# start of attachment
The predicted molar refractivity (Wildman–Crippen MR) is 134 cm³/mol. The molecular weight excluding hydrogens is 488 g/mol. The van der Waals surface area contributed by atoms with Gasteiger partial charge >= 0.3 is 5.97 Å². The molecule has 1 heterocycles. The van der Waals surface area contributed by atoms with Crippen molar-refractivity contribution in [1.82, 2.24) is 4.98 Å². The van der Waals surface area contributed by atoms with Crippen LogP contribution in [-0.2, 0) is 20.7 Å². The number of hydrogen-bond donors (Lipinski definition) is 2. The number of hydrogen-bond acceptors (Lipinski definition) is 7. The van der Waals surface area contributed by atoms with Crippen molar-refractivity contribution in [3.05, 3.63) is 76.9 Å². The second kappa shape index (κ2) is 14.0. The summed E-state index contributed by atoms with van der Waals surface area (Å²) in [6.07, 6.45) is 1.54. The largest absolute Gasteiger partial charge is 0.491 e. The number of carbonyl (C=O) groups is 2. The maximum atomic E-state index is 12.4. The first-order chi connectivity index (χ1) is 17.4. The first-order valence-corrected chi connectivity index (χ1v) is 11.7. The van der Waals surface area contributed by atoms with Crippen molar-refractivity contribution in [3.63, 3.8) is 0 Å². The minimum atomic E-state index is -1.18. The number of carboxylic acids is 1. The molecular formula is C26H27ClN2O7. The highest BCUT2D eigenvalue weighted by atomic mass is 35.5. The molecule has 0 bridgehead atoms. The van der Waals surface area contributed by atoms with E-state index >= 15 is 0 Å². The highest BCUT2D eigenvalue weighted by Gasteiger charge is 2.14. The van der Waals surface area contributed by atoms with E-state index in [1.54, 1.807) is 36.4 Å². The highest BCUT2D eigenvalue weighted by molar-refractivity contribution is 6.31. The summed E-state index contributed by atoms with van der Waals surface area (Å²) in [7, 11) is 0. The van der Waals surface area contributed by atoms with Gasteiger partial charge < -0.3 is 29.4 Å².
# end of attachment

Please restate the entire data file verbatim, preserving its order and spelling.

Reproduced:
The predicted molar refractivity (Wildman–Crippen MR) is 134 cm³/mol. The molecular weight excluding hydrogens is 488 g/mol. The van der Waals surface area contributed by atoms with Gasteiger partial charge >= 0.3 is 5.97 Å². The molecule has 1 heterocycles. The van der Waals surface area contributed by atoms with Crippen molar-refractivity contribution in [1.82, 2.24) is 4.98 Å². The van der Waals surface area contributed by atoms with Crippen LogP contribution in [-0.2, 0) is 20.7 Å². The number of hydrogen-bond donors (Lipinski definition) is 2. The number of hydrogen-bond acceptors (Lipinski definition) is 7. The van der Waals surface area contributed by atoms with Crippen molar-refractivity contribution in [3.05, 3.63) is 76.9 Å². The second kappa shape index (κ2) is 14.0. The summed E-state index contributed by atoms with van der Waals surface area (Å²) in [6.07, 6.45) is 1.54. The largest absolute Gasteiger partial charge is 0.491 e. The number of carbonyl (C=O) groups is 2. The maximum atomic E-state index is 12.4. The first-order chi connectivity index (χ1) is 17.4. The first-order valence-corrected chi connectivity index (χ1v) is 11.7. The van der Waals surface area contributed by atoms with Crippen molar-refractivity contribution in [3.63, 3.8) is 0 Å². The minimum atomic E-state index is -1.18. The number of carboxylic acids is 1. The molecular formula is C26H27ClN2O7. The highest BCUT2D eigenvalue weighted by atomic mass is 35.5. The molecule has 0 bridgehead atoms. The van der Waals surface area contributed by atoms with E-state index >= 15 is 0 Å². The highest BCUT2D eigenvalue weighted by Gasteiger charge is 2.14. The van der Waals surface area contributed by atoms with E-state index in [1.54, 1.807) is 36.4 Å². The highest BCUT2D eigenvalue weighted by molar-refractivity contribution is 6.31. The summed E-state index contributed by atoms with van der Waals surface area (Å²) in [7, 11) is 0. The van der Waals surface area contributed by atoms with Gasteiger partial charge < -0.3 is 29.4 Å².